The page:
Chhattisgarh High Court Clarifies: Writ Petition Can Be Dismissed Even After Admission; Alternate Remedy
The Chhattisgarh High Court in the case Mangali Mahinag v Sushila Sahu observed and has made it clear that there is no such rule that a writ petition, once admitted and it cannot be dismissed on the ground of availability of an alternative remedy.
The bench comprising of Justice Arup Kumar Goswami and Justice Deepak Kumar Tiwari observed that as proposition of law it cannot be countenanced that once a writ petition is entertained and admitted and the same cannot be dismissed on the ground of availability of the alternative remedy at the time of hearing.
Against the order of a single judge, the instant writ appeal was preferred wherein dismissing the writ petition filed by the Appellant on ground that there was an alternative remedy available.
It was observed that both the Appellant and Respondent had applied for the post of ‘Angwanwadi Karyakarta’. However, the petitioner was declared successful in the selection process, the Collector had set aside his appointment on an appeal made by the Respondent. Aggrieved with the same, the Petitioner had approached the writ court.
After admitting the petition, the Writ court relegated the Petitioner to avail alternative remedy. Thus, this appeal.
The petitioner relied on the case Durga Enterprises (P) Ltd. & Anr v. Principal Secretary, Govt. of UP & Ors., wherein the Supreme Court had held that the High Court having entertained the writ petition, in which pleadings were also complete, ought to have decided the matter on the merits instead of relegating the parties to a civil suit.
On the other side, it was argued by the State that there is no proposition in law that once a writ petition is admitted, the petitioner cannot be asked to avail alternative remedy. Further, it was submitted by the respondent that the facts and circumstances of each individual case will determine whether the Court would decide the writ petition or the petitioner would be asked to avail alternative remedy.
It was concurred by the High Court with the State’s submissions. The Court observed that the findings in Durga Enterprises (supra) were based on the fact that the writ petition was pending for a long period of 13 years.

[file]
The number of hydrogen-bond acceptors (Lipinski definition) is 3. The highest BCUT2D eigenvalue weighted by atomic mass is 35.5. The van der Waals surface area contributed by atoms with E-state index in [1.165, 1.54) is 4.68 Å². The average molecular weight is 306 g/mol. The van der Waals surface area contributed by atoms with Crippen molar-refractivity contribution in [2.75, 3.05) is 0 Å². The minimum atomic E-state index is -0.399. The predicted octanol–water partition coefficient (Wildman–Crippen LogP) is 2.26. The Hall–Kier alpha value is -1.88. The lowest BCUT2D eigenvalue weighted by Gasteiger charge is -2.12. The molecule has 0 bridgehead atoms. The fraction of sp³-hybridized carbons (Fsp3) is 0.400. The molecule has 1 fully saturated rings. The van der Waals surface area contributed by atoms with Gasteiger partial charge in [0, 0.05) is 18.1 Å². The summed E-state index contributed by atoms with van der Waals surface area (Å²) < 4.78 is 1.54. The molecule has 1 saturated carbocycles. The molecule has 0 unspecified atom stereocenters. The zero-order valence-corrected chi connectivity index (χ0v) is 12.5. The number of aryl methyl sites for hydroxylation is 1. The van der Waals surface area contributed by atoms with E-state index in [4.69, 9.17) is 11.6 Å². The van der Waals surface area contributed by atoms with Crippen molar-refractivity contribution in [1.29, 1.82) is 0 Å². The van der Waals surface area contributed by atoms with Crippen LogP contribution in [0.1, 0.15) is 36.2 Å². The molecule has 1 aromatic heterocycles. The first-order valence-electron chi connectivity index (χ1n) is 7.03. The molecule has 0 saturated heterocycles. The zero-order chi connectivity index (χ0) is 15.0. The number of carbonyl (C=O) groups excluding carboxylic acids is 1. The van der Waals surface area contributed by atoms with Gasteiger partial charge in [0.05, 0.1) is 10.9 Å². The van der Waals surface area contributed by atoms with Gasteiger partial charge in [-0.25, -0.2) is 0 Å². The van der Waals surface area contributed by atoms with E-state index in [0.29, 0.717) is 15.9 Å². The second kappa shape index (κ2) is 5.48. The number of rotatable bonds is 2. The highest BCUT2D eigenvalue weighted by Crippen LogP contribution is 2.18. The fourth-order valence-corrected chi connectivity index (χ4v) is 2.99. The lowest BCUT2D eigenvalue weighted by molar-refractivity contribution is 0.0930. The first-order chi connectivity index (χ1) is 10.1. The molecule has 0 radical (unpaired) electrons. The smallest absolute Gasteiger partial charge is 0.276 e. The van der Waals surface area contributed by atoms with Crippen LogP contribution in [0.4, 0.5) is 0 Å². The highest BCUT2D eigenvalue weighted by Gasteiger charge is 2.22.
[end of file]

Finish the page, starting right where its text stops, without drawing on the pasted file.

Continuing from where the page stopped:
Similarly, the court observed in the case State of UP v. UP Rajya Khanij Vikas Nigam Sangharsh Samiti that the issuance of rule nisi or passing of interim orders is a relevant consideration for not relegating the petitioner for availing an alternative remedy if it appears to the High Court that the matter could be decided by a writ Court.
In both the case, it was observed by the High Court that the Supreme Court did not lay down as a proposition that invariably whenever a writ petition is admitted, the matter has to be heard on merit and the writ Court cannot exercise discretion to relegate the petitioner to avail an alternative remedy.
Accordingly, the Court dismissed the writ appeal.
SC to begin hearing 300 oldest cases from Oct
In an effort to resolve pendency of cases in the Supreme Court, Chief Justice of India Uday Umesh Lalit issued orders on Wednesday asking that 300 of the oldest cases from October be listed for hearing.
The oldest such pending case dates back to 1979, and over 20 cases are from the period of 1990 to 2000.
The notification released by the Registry of the Supreme Court on Wednesday said, “Take notice that 300 oldest after notice matters of which list is appended below are likely to be listed before the courts on non miscellaneous days beginning Tuesday, October 11, 2022.”
The cases that will be listed also include a PIL that was filed in 1985 by lawyer and environmental activist MC Mehta and kept languishing in the Supreme Court’s records for almost 37 years. Most of the cases have either lost their significance as a result of the passage of time or because the immediate issue they attempted to address in their petitions was resolved long ago. However, these petitions persisted in the SC docket, increasing the Supreme Court’s statistics on cases still pending.
As of September 1, the Supreme Court has 70,310 cases outstanding, according to information posted on the court’s website.
The Chief Justice of India’s most recent ruling is a continuation of his efforts to clear out old cases and Constitution bench cases from the court system. Every Tuesday, Wednesday, and Thursday since becoming CJI on August 27, Justice Lalit has scheduled normal issues, which are older cases that have been lingering for more than ten years, in the morning session while the second half of the day is reserved for hearing of new matters.
To handle the majority of the 493 Constitution Bench cases (including connected cases) in the top court, CJI Lalit also formed five separate Constitution Benches, each with five judges. Of these, 343 are five-judge bench matters, 15 are seven-judge bench matters, and 135 are nine-judge bench matters.